The left tackle position is one of the most important parts of the offense in today’s pass happy NFL. Generally speaking, this position is what is protecting the blind side of your highly paid Quarterback and can really help when it comes time to game plan. If you have a LT that can handle most speed rushers off the edge, you have a lot more versatility on what you can do with your blocking assignments. For example, if your LT is continually getting beat, the scheme will need to be changed to keep a RB in the backfield instead of having him flare out for a check down.
Grading any offensive line position is a very tough task. There are many things that need to be taken into account besides their run-blocking and pass-blocking skills. Strength, technique, vision, hands, quickness, size, etc are all very important traits to have at that position. Therefore, many of the top lists of lineman put out by the popular media outlets are very debatable. While stats are a good indication of what someone is doing from game to game, it doesn’t always give you a clear picture of their abilities. An example of that would be comparing Ropati Pitoitua to Haloti Ngata in the 2012 campaign. While Ngata is clearly at the top of the league when it comes to 3-4 defensive ends, Pitoitua is an average player (but did show some nice flashes this year). Ngata finished the year with 51 tackles, 5 sacks, and 0 forced fumbles. Pitoitua put up 51 tackles, 2 sacks, and 1 forced fumble. Again, we all know who the better player is, but looking purely at a stat sheet, those extra 3 sacks wouldn’t lead me to believe just how powerful Ngata can be.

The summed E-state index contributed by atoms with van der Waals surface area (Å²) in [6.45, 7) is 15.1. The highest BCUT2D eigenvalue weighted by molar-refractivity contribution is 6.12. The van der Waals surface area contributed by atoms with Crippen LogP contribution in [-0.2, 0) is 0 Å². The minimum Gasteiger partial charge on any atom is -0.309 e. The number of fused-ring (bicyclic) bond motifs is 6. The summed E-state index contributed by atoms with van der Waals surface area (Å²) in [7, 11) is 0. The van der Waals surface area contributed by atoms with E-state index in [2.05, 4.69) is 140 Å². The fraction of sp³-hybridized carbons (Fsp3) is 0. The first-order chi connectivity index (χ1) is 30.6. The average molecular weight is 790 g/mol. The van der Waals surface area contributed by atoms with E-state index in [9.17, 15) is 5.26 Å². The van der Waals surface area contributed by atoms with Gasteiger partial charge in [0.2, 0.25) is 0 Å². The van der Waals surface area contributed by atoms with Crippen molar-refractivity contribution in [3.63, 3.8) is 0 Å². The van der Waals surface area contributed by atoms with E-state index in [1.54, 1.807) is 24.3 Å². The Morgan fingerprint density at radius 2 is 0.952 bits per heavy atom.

That leads me to what I see as Andy Reid’s second (draft being first) toughest decision this off-season. Branden Albert. This one is a no brainer in my book. Teams always talk about building the team through the draft. That is exactly what Herm Edwards excelled at and the gems he drafted are the core of our roster today. The versatility that Albert has is not common from the big guys at that position. Many were unsure if Branden could even make the switch from guard to blind side protector. Although I can’t imagine a situation where Branden wouldn’t play LT, he possesses the ability to play guard as well since he played the position in college. This helps him to understand the blocking assignments even better. Anyone can study a playbook and see what the task is on film, but it’s a whole different situation to experience it at game speed in a live football situation. This is a benefit that I believe the Virginia alumni holds over many starters in the league.
When Albert entered the NFL in 2008, he was the highest drafted guard since Chris Naeole went 10th overall in 1997. Branden was also only the second freshmen at Virginia to start on the offensive line since 1972. More than likely, he would have gone higher in the draft had he started at LT all three years. It’s hard to start Albert when D’Brickashaw Ferguson and five star recruit Eugene Monroe are on the roster though.
Besides having an extreme sophomore slump (giving up nine sacks), Albert has showed that he is among the top left tackles in the league. He has done everything that was asked of him and more. He even lost 40 pounds when Haley took over as coach and learned to play just as well at that size. While there are rumors swirling of a large contract with Bowe, the next one I’m hoping to hear is Albert. The franchise tag would work with Bowe locked up, but Albert has already proven that he deserves a long term contract and I’m ready to see him reap that reward.